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Communism in Mexico

[ Latin American Studies ]

Communism in Mexico

A Study in Political Frustration

By Karl M. Schmitt

This book traces efforts during the early twentieth century to create a Soviet-style society in one of the largest and most strategically situated of the Latin American countries.

1965

$25.00$16.75

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Paperback

6 x 9 | 302 pp.

ISBN: 978-0-292-72956-8

The ease with which Cuba slipped into its relationship with Communism revived in the United States its recurring nightmare in which other Latin American countries, particularly Mexico, become satellites of Russia or Red China. But such an occurrence is most unlikely in Mexico, according to Karl Schmitt, former intelligence research analyst with the United States Department of State.

Communism in Mexico traces efforts during the early twentieth century to create a Soviet-style society in one of the largest and most strategically situated of the Latin American countries. Schmitt writes authoritatively of the Mexican Communist movement, tracing its development from an early and potentially powerful political-economic base to the increasingly fragmented and weakened collection of parties and front groups of the 1960s. He follows the various schisms and factional divisions to the mid-1950s, when the process of disintegration became most noticeable, and explores and analyzes in detail Communist attempts since then to establish unity among the many quarreling and frustrated groups of the now-splintered movement.

Three Communist parties in Mexico, a score of front groups, and numerous infiltration cells in non-Communist organizations such as student and labor groups, all recognize in a broad way a common and ultimate goal: the creation of a Soviet-style society. But their attempts at unity have consistently led only to further bickering and frustration. This period is subjected to a thorough study and analysis in an effort to understand and explain the Communists' lack of success. Schmitt presciently concludes that Communism's future in Mexico will be as cloudy as its past, and that the accelerating economy and improving social conditions there will serve to weaken the movement still further.

Preface
I. The History of the Mexican Communist Movement
The Founding of the Mexican Communist Party
The First Ten Years, 1919–1929
Revolt, Suppression, and Persecution, 1929–1934
Revival and Furthest Advance, 1934–1940
Discord, Disunity, and Decline of the Communist Movement, 1940–1962
    Weaknesses In the Mexican Communist Party
    Growth of Government Hostility To Communism In Labor Organizations
    Founding of the Communist-Front People’s Party
    Founding of the Communist-Splinter Mexican Worker-Peasant Party
    Cooperation and Competition Among the Three Communist Parties
    Cárdenas and the National Liberation Movement
II. Orthodoxy and Schism in Mexican Communism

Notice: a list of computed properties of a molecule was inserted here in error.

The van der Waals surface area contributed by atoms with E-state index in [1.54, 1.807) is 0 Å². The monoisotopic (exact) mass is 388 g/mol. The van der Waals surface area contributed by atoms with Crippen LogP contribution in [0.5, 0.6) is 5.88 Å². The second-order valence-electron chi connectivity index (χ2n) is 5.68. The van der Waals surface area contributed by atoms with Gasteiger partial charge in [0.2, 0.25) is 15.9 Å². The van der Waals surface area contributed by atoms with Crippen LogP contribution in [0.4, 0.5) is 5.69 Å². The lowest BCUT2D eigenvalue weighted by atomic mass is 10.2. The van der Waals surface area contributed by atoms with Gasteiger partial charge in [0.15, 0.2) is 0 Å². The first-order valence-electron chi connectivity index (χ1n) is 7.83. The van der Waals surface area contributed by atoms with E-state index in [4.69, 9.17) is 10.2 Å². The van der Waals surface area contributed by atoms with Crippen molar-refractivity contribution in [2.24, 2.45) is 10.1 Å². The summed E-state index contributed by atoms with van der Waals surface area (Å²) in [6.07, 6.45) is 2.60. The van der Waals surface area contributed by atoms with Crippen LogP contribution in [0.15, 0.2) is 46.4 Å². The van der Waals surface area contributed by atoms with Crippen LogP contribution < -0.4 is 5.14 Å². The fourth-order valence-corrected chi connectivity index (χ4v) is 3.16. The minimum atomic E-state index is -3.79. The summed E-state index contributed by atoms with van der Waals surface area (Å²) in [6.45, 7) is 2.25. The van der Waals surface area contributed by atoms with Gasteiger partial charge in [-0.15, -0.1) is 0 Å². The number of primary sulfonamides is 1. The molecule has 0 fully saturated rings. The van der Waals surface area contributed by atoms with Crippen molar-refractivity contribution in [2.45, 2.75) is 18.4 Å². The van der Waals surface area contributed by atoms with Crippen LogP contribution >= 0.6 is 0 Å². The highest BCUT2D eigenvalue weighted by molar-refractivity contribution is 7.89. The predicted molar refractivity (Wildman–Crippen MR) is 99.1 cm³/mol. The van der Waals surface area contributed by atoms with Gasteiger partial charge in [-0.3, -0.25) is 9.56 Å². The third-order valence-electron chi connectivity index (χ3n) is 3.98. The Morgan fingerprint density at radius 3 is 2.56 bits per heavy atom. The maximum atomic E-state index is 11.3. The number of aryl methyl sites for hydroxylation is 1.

The Mexican Communist Party
    Leaders and Followers
    Organization
    Principles, Programs, and Propaganda
    Activities
The Mexican Worker-Peasant Party
    Leaders and Followers
    Organization
    Principles, Programs, and Propaganda
    Activities
The Socialist People’s Party
    Introduction
    Leaders and Followers
    Organization
    Principles, Programs, and Propaganda
    Activities
III. Communist-Front Organizations in Mexico
Introduction
The National Liberation Movement
The Mexican Peace Committee
The Mexican-Russian Institute of Cultural Exchange
The Society of Friends of the USSR
The Mexican Society of Friends with People’s China
The Mexican-Czechoslovak Institute of Cultural Exchange
The Mexican-Rumanian Friendship and Cultural Exchange Society
The Mexican-Bulgarian Friendship and Cultural Exchange Society
The Mexican-Hungarian Friendship and Cultural Exchange Institute
The Society of Friends of the People’s Republic of Poland
The Adam Mickiewicz Patronate
The Society of Friends of Guatemala
The Mexican Society of Friends of Revolutionary Guatemala
The Society of Friends of Cuba
The Mexican-Cuban Institute of Cultural Relations “José Marti,”
The Journalist Friends of Cuba
The People’s Graphic Arts Shop
The Center of Mexican Journalists
The People’s Israelite League
The National Front of Plastic Arts
The Circle of Mexican Studies
The Democratic Union of Mexican Women
The Vanguard of Mexican Women
The Confederation of Mexican Youths
The National Federation of Technical Students
IV. Organized Labor and the Communists
Introduction
Communist-infiltrated Labor Organizations
    The Railroad Workers’ Union of the Mexican Republic
    The Mining and Metallurgical Workers’ Union of the Mexican Republic
    The Mexican Confederation of Electrical Workers
    The National Teachers’ Union
Communist-controlled Labor Organizations
    The World Federation of Trade Unions
    The Confederation of Latin American Workers
    The General Union of Workers and Peasants of Mexico
    The Central Union of Ejido Societies
    The Workers’ Front
    The Workers’ University
V. The Mexican Government, the Mexican Communists, and International Communism
Introduction
The Mexican Government and the Communists
International Communism and the Mexican Movement
VI. The Failure of Mexican Communism
Postscript
Introduction
The Political Parties
    The PCM
    The PPS and the POCM
    The Electoral Front of the People
Communist-Front Organizations in Mexico
Organized Labor and the Communists
The Mexican Government and the Communists
The Mexican Communists and the International Communists
Bibliography
Index

Karl M. Schmitt is Professor Emeritus of Government at the University of Texas at Austin.